Our plan is to holiday in the Brecon Beacons
I am co-chairing with my wife a family meeting to discuss the battle plans for the week-long holiday which we’re about to take in the Brecon Beacons without Mother.
I am co-chair in name only, of course, because my wife has made all the decisions already and my only job as co-chair is tell the children to shut up if they interrupt her while she explains what she’s decided we’re going to do.
While some men might find this family governance model troublesome I don’t and nor do the kids, because we’ve learnt that when things need to get done my wife has Superpowers and the rest of us are just muggles.
It isn’t that I can’t organize things but just that when I do they end up half-cocked, like the time I bought plane tickets to the wrong country. The fact that I had booked us to land at Faro in Portugal which is not far from Seville in Spain where we actually wanted to go didn’t make a blind bit of difference to the family’s scorn.
I’ve booked holidays to the wrong place
‘That Geography A level worked out really well for you, didn’t it, Dad?’ said my son.
I made my wife speechless once when she discovered I had booked flights during school term time.
‘Did you just forget I work at a school? Didn’t you think to check with me?’ she said.
Back at the Brecon Beacons board meeting everything is running to schedule until my son interrupts as my wife is talking about hill walking options from the cottage.
‘Where exactly is the Brecon Beacons?’
‘Questions at the end, please.’
‘In Wales,’ says my daughter, ignoring my attempt as co-chair to prevent interruptions.
‘Where’s that?’ says my son, who didn’t do Geography GCSE.
‘It doesn’t matter where it is. You should be grateful you’re going on holiday at all,’ I say.
‘Your attitude is so typical of a Boomer. You just expect me to go along with whatever you decide.’
My wife says everyone is allowed to have questions.
‘What is it you really want to know?’ she asks.
Why are Gen Z only interested in the WIFI?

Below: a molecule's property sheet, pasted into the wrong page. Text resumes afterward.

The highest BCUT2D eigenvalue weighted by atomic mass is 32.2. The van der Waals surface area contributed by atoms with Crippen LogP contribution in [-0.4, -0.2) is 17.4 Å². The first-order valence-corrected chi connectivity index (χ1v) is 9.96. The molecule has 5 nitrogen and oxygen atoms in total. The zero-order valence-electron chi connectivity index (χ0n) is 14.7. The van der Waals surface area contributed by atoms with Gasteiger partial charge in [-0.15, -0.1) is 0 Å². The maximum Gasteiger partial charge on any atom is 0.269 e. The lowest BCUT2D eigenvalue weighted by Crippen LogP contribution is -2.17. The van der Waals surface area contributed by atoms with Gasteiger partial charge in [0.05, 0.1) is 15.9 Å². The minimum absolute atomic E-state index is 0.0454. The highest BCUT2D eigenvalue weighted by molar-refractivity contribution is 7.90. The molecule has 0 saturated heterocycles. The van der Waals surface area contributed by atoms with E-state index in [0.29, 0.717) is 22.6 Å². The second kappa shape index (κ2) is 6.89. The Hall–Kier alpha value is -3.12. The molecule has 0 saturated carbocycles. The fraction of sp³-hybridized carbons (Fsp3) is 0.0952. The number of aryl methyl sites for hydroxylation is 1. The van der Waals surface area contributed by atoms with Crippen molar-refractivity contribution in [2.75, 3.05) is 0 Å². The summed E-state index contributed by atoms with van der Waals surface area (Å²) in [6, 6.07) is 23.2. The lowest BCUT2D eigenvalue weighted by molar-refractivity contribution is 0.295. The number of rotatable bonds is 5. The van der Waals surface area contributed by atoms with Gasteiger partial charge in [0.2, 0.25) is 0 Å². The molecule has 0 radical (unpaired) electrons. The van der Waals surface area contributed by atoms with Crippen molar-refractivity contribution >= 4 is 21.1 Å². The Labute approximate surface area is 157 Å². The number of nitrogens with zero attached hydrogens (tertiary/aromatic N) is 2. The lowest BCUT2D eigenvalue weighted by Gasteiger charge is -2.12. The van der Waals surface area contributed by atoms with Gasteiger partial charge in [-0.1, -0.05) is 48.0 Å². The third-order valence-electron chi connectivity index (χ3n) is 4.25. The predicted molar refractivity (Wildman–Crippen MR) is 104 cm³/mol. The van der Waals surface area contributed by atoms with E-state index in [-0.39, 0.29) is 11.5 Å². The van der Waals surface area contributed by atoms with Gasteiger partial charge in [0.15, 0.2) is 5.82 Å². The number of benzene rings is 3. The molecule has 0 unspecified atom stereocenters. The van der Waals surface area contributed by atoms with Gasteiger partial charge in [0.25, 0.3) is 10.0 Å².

‘Is there WIFI?’
‘Typical Gen Z attitude,’ I huff.
‘WIFI’s pretty important you know that’s why Boris Johnson talks about it all the time,’ he replies.
‘I’ve checked and the house does have WIFI and I’m taking dongles just in case,’ says my wife.
As always, my wife has defused a potential problem. This is what great leaders do. She is our Xi Jinping and we are her devoted National People’s Congress. The children give her a spontaneous round of applause to show their admiration for her planning skills.
With WIFI off the table as a potential deal breaker, my wife guides the meeting onto the next agenda item: food. I suggest we buy everything from the local shops to support the local economy. My wife isn’t sure there are any local shops.
Welsh shopkeepers are kidnapping English tourists
My son believes English tourists are being kidnapped and ransomed by local Welsh shopkeepers because they have centuries of unresolved grievances against us and because we are bringing Covid to their communities. My daughter thinks he’s confusing fact with the fictional shopkeepers in the League of Gentlemen, the TV series.
He insists there’s a rumour on Snapchat that Welsh shop keepers particularly dislike Londoners, which makes us prime targets, so we should stay away from local shops altogether and get our food from an Ocado delivery, instead.
‘Does the risk of kidnapping mean we can’t go to the pub?’ I ask, wondering if there is any point to going on holiday if you can’t drink at the local pub.
‘Perhaps we could just have a holiday dedicated to walking and talking, not drinking and eating,’ says my wife turning to my daughter, who winks back at her.
‘But isn’t it our national duty to ‘eat out to help out’?’ I say.
‘Not if the locals are anti-English kidnappers,’ says my son.
When does the Eat out to Help Out scheme start?
‘In any case, the ‘eat out’ scheme doesn’t start until August,’ says my wife.
‘What will Granny eat while we’re away?’ asks my daughter.
‘The cat,’ says my son.
I tell them I’ve asked my brother to live here while we are away and that he will take care of the cooking and everything else for her. When I say this they suck in their breath. They are weighing up if it would be safer for Granny, who hates holidays, to risk being kidnapped by shop keepers in Wales or driven mad by a week spent with my brother, who isn’t the most reliable of people.
‘Are you sure about this,’ says my wife.
‘Holiday without Mother?’ I say.
‘No, your brother staying in our house.’
‘What’s the worst he can do?’
‘Burn the house down?’
I wish I could reject this idea out of hand. But I can’t. And I can’t help wondering if I shouldn’t have consulted with my wife before I booked my brother.